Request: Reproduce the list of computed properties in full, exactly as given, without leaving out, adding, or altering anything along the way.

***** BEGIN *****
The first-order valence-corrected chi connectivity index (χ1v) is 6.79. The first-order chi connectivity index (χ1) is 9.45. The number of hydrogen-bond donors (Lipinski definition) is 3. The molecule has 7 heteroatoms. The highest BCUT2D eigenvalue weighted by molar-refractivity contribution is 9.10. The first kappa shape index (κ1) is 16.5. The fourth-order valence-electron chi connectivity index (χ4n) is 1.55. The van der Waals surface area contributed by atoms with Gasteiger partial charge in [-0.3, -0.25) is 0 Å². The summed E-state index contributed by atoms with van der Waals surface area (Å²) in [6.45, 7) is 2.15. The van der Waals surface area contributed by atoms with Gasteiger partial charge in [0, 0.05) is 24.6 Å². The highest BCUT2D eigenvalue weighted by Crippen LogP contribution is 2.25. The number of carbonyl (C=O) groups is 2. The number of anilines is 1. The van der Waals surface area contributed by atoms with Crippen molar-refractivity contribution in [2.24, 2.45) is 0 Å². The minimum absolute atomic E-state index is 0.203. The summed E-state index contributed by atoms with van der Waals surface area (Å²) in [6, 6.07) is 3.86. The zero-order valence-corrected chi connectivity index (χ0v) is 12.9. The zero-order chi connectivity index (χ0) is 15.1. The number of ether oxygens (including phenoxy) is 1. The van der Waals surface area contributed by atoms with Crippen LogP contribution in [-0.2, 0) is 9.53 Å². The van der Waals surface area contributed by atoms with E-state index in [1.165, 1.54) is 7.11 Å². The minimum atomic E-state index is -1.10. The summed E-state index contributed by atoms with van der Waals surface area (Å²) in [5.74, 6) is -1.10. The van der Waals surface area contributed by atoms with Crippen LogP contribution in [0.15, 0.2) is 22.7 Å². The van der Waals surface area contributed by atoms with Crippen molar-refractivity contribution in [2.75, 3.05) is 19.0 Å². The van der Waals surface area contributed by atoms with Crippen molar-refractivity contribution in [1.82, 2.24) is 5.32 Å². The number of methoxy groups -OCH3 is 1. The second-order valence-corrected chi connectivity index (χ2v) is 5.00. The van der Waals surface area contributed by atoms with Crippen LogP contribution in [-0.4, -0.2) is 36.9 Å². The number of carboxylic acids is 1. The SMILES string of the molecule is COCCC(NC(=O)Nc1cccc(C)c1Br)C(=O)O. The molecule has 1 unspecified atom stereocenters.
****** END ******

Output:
The first-order valence-corrected chi connectivity index (χ1v) is 6.79. The first-order chi connectivity index (χ1) is 9.45. The number of hydrogen-bond donors (Lipinski definition) is 3. The molecule has 7 heteroatoms. The highest BCUT2D eigenvalue weighted by molar-refractivity contribution is 9.10. The first kappa shape index (κ1) is 16.5. The fourth-order valence-electron chi connectivity index (χ4n) is 1.55. The van der Waals surface area contributed by atoms with Gasteiger partial charge in [-0.3, -0.25) is 0 Å². The summed E-state index contributed by atoms with van der Waals surface area (Å²) in [6.45, 7) is 2.15. The van der Waals surface area contributed by atoms with Gasteiger partial charge in [0, 0.05) is 24.6 Å². The highest BCUT2D eigenvalue weighted by Crippen LogP contribution is 2.25. The number of carbonyl (C=O) groups is 2. The number of anilines is 1. The van der Waals surface area contributed by atoms with Crippen molar-refractivity contribution in [2.24, 2.45) is 0 Å². The minimum absolute atomic E-state index is 0.203. The summed E-state index contributed by atoms with van der Waals surface area (Å²) in [6, 6.07) is 3.86. The zero-order valence-corrected chi connectivity index (χ0v) is 12.9. The zero-order chi connectivity index (χ0) is 15.1. The number of ether oxygens (including phenoxy) is 1. The van der Waals surface area contributed by atoms with Crippen LogP contribution in [-0.2, 0) is 9.53 Å². The van der Waals surface area contributed by atoms with E-state index in [1.165, 1.54) is 7.11 Å². The minimum atomic E-state index is -1.10. The summed E-state index contributed by atoms with van der Waals surface area (Å²) in [5.74, 6) is -1.10. The van der Waals surface area contributed by atoms with Crippen LogP contribution in [0.15, 0.2) is 22.7 Å². The van der Waals surface area contributed by atoms with Crippen molar-refractivity contribution in [2.75, 3.05) is 19.0 Å². The van der Waals surface area contributed by atoms with Crippen molar-refractivity contribution in [1.82, 2.24) is 5.32 Å². The number of methoxy groups -OCH3 is 1. The second-order valence-corrected chi connectivity index (χ2v) is 5.00. The van der Waals surface area contributed by atoms with Crippen LogP contribution in [-0.4, -0.2) is 36.9 Å². The number of carboxylic acids is 1. The SMILES string of the molecule is COCCC(NC(=O)Nc1cccc(C)c1Br)C(=O)O. The molecule has 1 unspecified atom stereocenters.